Then again, maybe it’s the truth.
Daniel huddles against me as the wind whips around us. I offer to let him down so he can go back in the house, but he refuses, tucking his arms between us, and his face into my neck.
My father flashes a look in the rearview mirror and I raise a hand. Daniel and I stand on the porch watching until the car turns the corner.
“Well,” I say to no one in particular, though Hershey whines and paws at me as I close the door behind us, “that was . . . fun.”
“Or not,” Daniel mumbles, channeling me. “No,” he says, when I try to put him down again. “I’m cold.”
“Then go get a sweatshirt. I’ve still got to fix our leaky faucet.”
“Can I help?”
“Sure, if you hurry. I’m not waiting for you to meander back to your bedroom, read a book or two, and then find your way back out to help,” I tease, giving him a helpful little push in the right direction when he finally lets me put him on his feet.
He’s back in record time, one arm shoved into an old Air Force sweatshirt of mine he dragged out of a pile of clothes I had pulled out to take to the Goodwill a couple of months ago.
He can get it over his head but is unable to get his arm in the second sleeve by himself because there’s too much material. I’ve tried begging, bribery, and threats, the last of which he knows are entirely without merit, but he refuses to part with it.
“Hershey’s laughing at you, you know,” I say as I fish for his arm to thread through the armhole.
He looks like the Michelin Man with the sleeves bunched up in layers of rolls around his arms.
Hershey barks once, a short sharp bark that sounds a lot like a snort, which causes Daniel to shoot him a dirty look.
With a snuffle, Hershey slides down to stretch out on the floor, chin on paws, so he can supervise the proceedings.
I gingerly ease myself down on my ass.
Daniel folds in the middle, drops ass to ankles, and peers under the sink with me.
“Can you fix it?” he wants to know.
There was an entire garbage bag of stuff that needed throwing out when I cleaned out under here. The salvageable items are lined up like miniature soldiers on the other side of the cabinet door, waiting to be returned to their damp, moldy cavern once I’ve resolved this problem.
I have to get up to plug in the mechanic’s lamp. Daniel would do it in a heartbeat but he’d have to pull a chair over to get to the plug.
Naturally, when I’m back in front of the sink, there’s nowhere to hang the damn thing.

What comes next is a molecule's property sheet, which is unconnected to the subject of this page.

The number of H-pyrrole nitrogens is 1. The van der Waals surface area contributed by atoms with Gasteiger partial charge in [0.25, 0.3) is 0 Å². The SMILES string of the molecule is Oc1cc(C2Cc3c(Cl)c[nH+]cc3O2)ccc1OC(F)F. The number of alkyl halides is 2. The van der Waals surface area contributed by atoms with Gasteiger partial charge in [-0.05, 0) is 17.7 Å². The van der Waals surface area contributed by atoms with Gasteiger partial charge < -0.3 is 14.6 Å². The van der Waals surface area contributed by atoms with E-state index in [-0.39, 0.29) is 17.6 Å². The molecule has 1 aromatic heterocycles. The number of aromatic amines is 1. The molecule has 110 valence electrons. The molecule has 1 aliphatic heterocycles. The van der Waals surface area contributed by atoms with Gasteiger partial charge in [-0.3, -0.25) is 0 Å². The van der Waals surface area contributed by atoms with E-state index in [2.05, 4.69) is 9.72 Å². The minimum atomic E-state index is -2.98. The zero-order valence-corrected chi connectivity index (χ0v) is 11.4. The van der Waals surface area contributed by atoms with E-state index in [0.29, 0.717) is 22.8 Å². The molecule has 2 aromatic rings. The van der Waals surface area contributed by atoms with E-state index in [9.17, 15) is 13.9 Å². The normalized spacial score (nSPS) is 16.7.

“Want me to hold it?” he asks, poking his head under my arm.
For an instant I think - if I send him to watch TV, or read, or something - it will take half the time it would if I let him stay and help.
On the other hand, I don’t want to be down here by myself ruminating on the last twenty minutes and I don’t care if it takes us the rest of the day. We don’t have anything else we have to do.
For the first fifteen minutes Daniel’s engrossed in what’s happening inside the cabinet - handing in tools, asking what this one does, how that one works, where all the water’s coming from when I soak myself.
I knew we had a leak; I didn’t realize we also had a clog.
“Ewwww, that doesn’t smell good,” he says, wrinkling his nose in disgust.
I just grunt and try to remember why I decided not to call the plumber for this job.
A few minutes more pass while I fight with the damn u-joint, trying to get the rusted bolt to break loose.
“How come I didn’t know you had a father?”
“Everybody has a father, Daniel.”
I smack the stupid wrench with as much force as I can muster in this enclosed space. It doesn’t budge.
“What’s the matter?” He pokes his head inside the cupboard again.
“Move, please. I can’t see a thing with you blocking my light.”
“Oh, sorry.” He shuffles back, snags his feet in the too-large sweatshirt and tumbles over backwards with an oomph of surprise.
Hershey’s on top of him in one bound, barking madly, thinking this is an invitation to play.
“You okay?” I ask, beating on the wrench again.
He didn’t hit hard enough to hurt anything, just kind of rolled like the little isopod he so often imitates.
He lifts one knee at a time to drag the excess sweatshirt material out from under him, grabs the light he lost, then drops down on hands and knees and crawls back over.
“Did you hurt yourself?” I ask again, since he’s rubbing the back of his head.
“Not really,” he grins, “just a little bump. Did I look funny?”
“With your feet in the air and your ass over your head? Yeah,
If the angelic smile on his face is anything to go on, I wouldn’t bet against his channeling adult Daniel’s snarkiness right at the moment.